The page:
One verse goes thus:

Man might his barter have convenient made,
But taxes blocking up the roads abound;
Then forward, comrades, forward !—such is trade,
That in our hands its balance must be found.

 

Spying by the State
[12 July, 2014]
Jeremy Bentham's plan for a "Panopticon" (all-seeing) penitentiary
Covers for Penguin editions of George Orwell's dystopian novel Nine-Teen Eighty Four (1949)

 

 

Women & Children on Voting Day [November 8, 2010]
The other image is a poster entitled "Election Day" and its purpose is to show the dangers of allowing women to vote. The poster is date stamped 1909 which gives some indication of its historical context. Women in America did not get the vote until 1920 even though some southern hemisphere countries like New Zealand and South Australia got it much earlier (1893 and 1894 respectively). The woman is clearly a "suffragette" who believes women should have the right to vote (see the sign "Votes for Women" on the wall at the top right) and is going off on election day to agitate for the cause. The poster depicts men's opposition to this idea, playing on the fear that if women get the vote they will become so involved in politics that they will neglect their domestic role and leave the care of the children with their clueless husbands (but note that the washing up has been done, if not put away). In the bottom right corner there is a hard to read letter with the disparaging title "Hen Party" and the names of women such as "Mrs. Henry Peck".... [more]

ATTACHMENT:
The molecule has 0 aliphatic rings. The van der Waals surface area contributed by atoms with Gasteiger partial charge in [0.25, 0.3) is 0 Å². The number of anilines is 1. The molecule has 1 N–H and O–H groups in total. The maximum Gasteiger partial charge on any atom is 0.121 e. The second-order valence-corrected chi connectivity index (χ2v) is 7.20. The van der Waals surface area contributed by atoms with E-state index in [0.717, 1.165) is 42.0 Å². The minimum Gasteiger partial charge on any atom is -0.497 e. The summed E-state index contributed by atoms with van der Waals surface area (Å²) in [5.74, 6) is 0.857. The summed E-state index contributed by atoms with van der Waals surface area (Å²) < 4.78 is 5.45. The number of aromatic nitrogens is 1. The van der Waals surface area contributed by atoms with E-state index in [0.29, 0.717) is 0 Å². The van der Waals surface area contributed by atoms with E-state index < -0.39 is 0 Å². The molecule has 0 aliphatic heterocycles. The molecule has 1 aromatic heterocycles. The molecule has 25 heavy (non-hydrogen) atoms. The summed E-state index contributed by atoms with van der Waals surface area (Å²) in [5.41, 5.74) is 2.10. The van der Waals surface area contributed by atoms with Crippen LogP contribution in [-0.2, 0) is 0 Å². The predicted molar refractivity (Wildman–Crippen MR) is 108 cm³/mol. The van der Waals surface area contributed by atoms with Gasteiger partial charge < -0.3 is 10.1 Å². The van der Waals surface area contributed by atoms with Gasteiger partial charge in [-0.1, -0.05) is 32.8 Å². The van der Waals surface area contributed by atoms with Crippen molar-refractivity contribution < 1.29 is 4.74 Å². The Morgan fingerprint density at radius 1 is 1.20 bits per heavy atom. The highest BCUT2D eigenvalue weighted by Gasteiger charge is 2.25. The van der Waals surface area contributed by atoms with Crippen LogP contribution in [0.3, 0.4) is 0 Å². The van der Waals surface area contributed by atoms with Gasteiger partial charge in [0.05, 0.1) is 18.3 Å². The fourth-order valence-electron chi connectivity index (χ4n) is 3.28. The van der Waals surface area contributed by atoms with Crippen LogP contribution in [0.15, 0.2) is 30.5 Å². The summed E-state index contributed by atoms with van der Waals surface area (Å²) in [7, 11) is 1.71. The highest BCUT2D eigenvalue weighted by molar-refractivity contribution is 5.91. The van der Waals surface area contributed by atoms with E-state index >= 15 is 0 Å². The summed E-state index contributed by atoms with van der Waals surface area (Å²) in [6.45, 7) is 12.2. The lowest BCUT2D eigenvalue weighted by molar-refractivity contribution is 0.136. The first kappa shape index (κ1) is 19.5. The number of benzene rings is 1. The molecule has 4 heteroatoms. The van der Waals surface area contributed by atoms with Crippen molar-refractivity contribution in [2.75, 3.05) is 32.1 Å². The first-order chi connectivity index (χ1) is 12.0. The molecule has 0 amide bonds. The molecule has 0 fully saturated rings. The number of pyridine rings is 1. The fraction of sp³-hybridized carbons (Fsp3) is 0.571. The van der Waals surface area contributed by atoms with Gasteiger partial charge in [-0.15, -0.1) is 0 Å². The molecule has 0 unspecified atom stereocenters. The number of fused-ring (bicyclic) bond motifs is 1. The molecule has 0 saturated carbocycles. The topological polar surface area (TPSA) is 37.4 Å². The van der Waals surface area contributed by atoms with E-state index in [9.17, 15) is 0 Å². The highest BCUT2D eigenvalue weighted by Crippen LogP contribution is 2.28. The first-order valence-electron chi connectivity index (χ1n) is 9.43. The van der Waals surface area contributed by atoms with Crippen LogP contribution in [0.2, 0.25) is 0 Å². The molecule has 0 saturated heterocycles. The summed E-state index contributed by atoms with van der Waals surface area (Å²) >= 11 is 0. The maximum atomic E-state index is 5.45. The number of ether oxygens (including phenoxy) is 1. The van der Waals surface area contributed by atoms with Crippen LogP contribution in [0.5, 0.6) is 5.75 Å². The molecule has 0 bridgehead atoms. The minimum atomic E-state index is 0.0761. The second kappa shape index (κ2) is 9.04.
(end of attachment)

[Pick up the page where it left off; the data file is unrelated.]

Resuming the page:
An anti-"Votes for Women" Poster (c.1909)
Republican & Imperial Leaders (Washington & Napoleon) in their Studies [November 19, 2010]